Finding My Niche

By: Bianca Walker

Throughout middle and high school, I always found myself drawn to science and math. They were my favorite subjects and I was one of the few students who chose them over subjects like english and history. My eleventh-grade year is when I really discovered that science is what I would like to pursue my career in. On November 3rd, while my sister was celebrating her birthday, I received a call from the hospital stating that my mom had a heart attack along with flatlining twice and having multiple seizures. I found myself baffled because how could a forty-six year old women whose never had any health issues have her life turned upside down at the blink of an eye. After my mom’s surgery, the doctor came into the room to talk to her about the steps that she needs to take so that something like this doesn’t happen again. I remember him explaining to her that she doesn’t need to eat fried foods, red meats, and other types of foods that could increase her chances of having another heart attack. I remember researching all of the variables that can cause a heart attack because we eat very healthy and had not eaten fried foods and red meats in years. A few days later, my mom realized that before her heart attacked, she had been very stressed and this is what could have possibly caused the events that followed.

My mom’s story is why I chose to go into medicine. Opportunities like the HBCU Scholars Program and PACER are helping me find my niche and love for cardiovascular disease. As an HBCU Scholar, I was given the chance to explore research on pulmonary arterial hypertension and the effects that TGFBR3 receptor had on mitochondria. While this summer as a PACER scholar, I have been learning about pregnancy and cardiovascular disease, specifically preeclampsia. Along with the many skills and techniques that I have learned over my research experience, every day I discover the importance of research and medicine. Science is endless because there is always more research that can be further explored or a peculiar medical case that needs to be solved. Knowing that one day I will be one of the many people who can push medicine further brings me joy.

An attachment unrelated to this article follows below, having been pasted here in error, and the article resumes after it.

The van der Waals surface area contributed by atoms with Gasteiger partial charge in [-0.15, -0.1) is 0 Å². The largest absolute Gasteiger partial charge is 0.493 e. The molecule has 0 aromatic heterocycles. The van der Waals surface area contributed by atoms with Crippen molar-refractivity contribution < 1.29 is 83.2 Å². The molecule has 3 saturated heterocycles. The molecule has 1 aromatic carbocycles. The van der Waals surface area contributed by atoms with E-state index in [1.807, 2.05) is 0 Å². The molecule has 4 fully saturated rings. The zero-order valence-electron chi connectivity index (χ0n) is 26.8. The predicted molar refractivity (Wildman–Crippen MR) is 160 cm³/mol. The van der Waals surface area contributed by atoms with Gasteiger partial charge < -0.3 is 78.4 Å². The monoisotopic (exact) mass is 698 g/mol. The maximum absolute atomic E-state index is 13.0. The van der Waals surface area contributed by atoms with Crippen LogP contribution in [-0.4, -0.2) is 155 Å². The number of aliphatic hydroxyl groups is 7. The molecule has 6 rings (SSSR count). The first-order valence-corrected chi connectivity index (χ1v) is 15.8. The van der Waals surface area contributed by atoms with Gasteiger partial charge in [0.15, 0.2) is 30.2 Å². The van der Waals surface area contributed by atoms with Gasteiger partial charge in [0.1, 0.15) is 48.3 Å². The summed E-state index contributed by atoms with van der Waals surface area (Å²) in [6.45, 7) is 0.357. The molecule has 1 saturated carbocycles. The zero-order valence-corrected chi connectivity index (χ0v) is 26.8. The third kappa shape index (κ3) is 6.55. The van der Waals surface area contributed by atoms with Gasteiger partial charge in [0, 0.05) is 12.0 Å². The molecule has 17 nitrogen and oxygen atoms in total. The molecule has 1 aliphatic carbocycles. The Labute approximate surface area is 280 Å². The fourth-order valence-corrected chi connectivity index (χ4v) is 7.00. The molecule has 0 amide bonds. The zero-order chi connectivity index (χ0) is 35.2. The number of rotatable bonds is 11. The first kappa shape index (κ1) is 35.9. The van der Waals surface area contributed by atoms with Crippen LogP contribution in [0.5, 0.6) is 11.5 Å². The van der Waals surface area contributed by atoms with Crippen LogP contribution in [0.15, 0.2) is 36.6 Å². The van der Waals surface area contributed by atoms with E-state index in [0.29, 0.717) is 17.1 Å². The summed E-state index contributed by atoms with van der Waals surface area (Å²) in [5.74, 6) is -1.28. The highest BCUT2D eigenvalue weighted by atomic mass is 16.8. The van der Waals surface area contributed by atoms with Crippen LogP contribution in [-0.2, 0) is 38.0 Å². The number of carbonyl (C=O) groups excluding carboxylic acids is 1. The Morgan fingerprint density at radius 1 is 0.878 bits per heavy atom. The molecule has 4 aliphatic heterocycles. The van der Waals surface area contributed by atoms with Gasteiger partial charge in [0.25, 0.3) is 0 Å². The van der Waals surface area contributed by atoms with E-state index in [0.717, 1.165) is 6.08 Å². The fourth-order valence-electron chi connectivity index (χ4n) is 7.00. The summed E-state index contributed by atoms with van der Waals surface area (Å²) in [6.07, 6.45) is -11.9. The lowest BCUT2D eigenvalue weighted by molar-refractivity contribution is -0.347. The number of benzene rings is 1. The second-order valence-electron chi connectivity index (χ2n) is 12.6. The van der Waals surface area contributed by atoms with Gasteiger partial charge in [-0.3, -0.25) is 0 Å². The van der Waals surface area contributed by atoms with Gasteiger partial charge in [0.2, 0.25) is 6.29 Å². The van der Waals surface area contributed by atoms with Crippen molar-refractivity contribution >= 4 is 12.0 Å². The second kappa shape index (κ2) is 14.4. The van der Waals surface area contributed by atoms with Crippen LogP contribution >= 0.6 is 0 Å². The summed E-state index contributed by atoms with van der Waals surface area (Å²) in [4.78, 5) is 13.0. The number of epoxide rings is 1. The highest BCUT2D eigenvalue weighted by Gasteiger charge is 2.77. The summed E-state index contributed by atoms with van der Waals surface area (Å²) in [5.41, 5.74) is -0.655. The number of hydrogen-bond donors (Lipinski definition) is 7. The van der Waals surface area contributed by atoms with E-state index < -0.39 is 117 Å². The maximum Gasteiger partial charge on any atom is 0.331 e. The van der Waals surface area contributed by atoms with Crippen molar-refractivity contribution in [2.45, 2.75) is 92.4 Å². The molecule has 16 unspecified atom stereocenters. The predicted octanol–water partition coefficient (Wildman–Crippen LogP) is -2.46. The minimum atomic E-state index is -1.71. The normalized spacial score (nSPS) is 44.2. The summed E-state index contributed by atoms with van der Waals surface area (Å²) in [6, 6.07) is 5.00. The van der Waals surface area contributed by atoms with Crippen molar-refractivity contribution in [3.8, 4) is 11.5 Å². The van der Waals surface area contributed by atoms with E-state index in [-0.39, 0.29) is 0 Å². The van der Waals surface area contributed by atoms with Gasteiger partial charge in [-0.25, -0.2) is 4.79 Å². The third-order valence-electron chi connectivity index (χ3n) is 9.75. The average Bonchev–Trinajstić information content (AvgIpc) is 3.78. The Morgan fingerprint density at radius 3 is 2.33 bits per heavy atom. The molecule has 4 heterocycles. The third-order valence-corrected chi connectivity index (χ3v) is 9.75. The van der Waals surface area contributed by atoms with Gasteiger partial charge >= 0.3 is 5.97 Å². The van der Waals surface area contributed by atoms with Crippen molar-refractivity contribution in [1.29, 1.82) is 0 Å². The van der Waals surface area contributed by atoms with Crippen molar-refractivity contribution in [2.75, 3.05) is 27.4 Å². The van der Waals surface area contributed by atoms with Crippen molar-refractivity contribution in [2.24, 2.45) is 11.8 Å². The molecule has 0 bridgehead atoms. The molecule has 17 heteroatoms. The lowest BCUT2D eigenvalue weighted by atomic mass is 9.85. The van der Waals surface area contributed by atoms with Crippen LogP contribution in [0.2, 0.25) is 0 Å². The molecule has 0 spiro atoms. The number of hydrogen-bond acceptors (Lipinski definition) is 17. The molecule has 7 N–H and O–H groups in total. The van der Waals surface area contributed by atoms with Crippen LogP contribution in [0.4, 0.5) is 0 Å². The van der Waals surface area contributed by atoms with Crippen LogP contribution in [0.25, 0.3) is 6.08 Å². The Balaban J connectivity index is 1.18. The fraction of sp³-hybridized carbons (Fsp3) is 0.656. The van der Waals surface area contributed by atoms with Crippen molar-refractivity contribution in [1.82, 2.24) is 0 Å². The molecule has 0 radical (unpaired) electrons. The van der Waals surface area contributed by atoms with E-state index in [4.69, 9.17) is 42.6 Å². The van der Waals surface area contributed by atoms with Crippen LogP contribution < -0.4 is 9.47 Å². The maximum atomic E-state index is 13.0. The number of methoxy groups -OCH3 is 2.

Even though science has its trials, to me it’s about being able to do something I love while being able to give back to my community in the process. When I have a challenging class or assignment, I think about the bigger picture, what I want to accomplish in life, and that I have a purpose for what I’ve chosen. One way I do this is by thinking about my favorite show “All American”. On a particular episode, the main character, which is a teenage black male, got shot in a drive-by. When he arrived at the hospital, the doctor and nurse on staff had prejudged him, assuming that his life wasn’t valuable enough for their resources because they believed that he was in a gang. In the process of them failing to give him the care that he needed, it was the black nurse who took control over the situation and ended up saving his life. This episode is one of my reminders that life can change in an instance, and its situations like this that remind me why it is so important for not only myself, but for underrepresented people to go into healthcare. I was lucky enough to have a mother who knew the importance of taking me to black doctors when I was sick or for check-ups, so that I was able to see first-hand and know that what I want to be is achievable. Becoming a doctor and being able to teach others about health gives me the unique opportunity to express apart of myself, while achieving one of my biggest goals in life. 

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